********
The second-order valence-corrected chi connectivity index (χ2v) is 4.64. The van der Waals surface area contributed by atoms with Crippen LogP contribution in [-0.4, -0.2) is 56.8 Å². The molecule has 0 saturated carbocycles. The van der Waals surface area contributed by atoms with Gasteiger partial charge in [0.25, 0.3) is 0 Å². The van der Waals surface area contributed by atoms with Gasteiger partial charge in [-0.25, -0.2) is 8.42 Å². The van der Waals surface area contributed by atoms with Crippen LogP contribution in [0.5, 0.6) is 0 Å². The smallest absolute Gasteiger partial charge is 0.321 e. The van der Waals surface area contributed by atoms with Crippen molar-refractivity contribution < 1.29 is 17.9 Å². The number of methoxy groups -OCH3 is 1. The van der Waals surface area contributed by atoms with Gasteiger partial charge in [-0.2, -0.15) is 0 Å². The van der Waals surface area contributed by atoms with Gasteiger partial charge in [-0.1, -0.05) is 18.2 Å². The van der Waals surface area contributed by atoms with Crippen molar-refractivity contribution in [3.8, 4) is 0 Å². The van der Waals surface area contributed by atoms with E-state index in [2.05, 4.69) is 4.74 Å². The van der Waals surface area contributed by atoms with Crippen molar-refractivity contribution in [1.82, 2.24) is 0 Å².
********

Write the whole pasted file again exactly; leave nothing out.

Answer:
The second-order valence-corrected chi connectivity index (χ2v) is 4.64. The van der Waals surface area contributed by atoms with Crippen LogP contribution in [-0.4, -0.2) is 56.8 Å². The molecule has 0 saturated carbocycles. The van der Waals surface area contributed by atoms with Gasteiger partial charge in [0.25, 0.3) is 0 Å². The van der Waals surface area contributed by atoms with Gasteiger partial charge in [-0.25, -0.2) is 8.42 Å². The van der Waals surface area contributed by atoms with Crippen LogP contribution in [0.5, 0.6) is 0 Å². The smallest absolute Gasteiger partial charge is 0.321 e. The van der Waals surface area contributed by atoms with Crippen molar-refractivity contribution < 1.29 is 17.9 Å². The number of methoxy groups -OCH3 is 1. The van der Waals surface area contributed by atoms with Gasteiger partial charge in [-0.2, -0.15) is 0 Å². The van der Waals surface area contributed by atoms with Gasteiger partial charge in [-0.1, -0.05) is 18.2 Å². The van der Waals surface area contributed by atoms with Crippen molar-refractivity contribution in [3.8, 4) is 0 Å². The van der Waals surface area contributed by atoms with E-state index in [2.05, 4.69) is 4.74 Å². The van der Waals surface area contributed by atoms with Crippen molar-refractivity contribution in [1.82, 2.24) is 0 Å².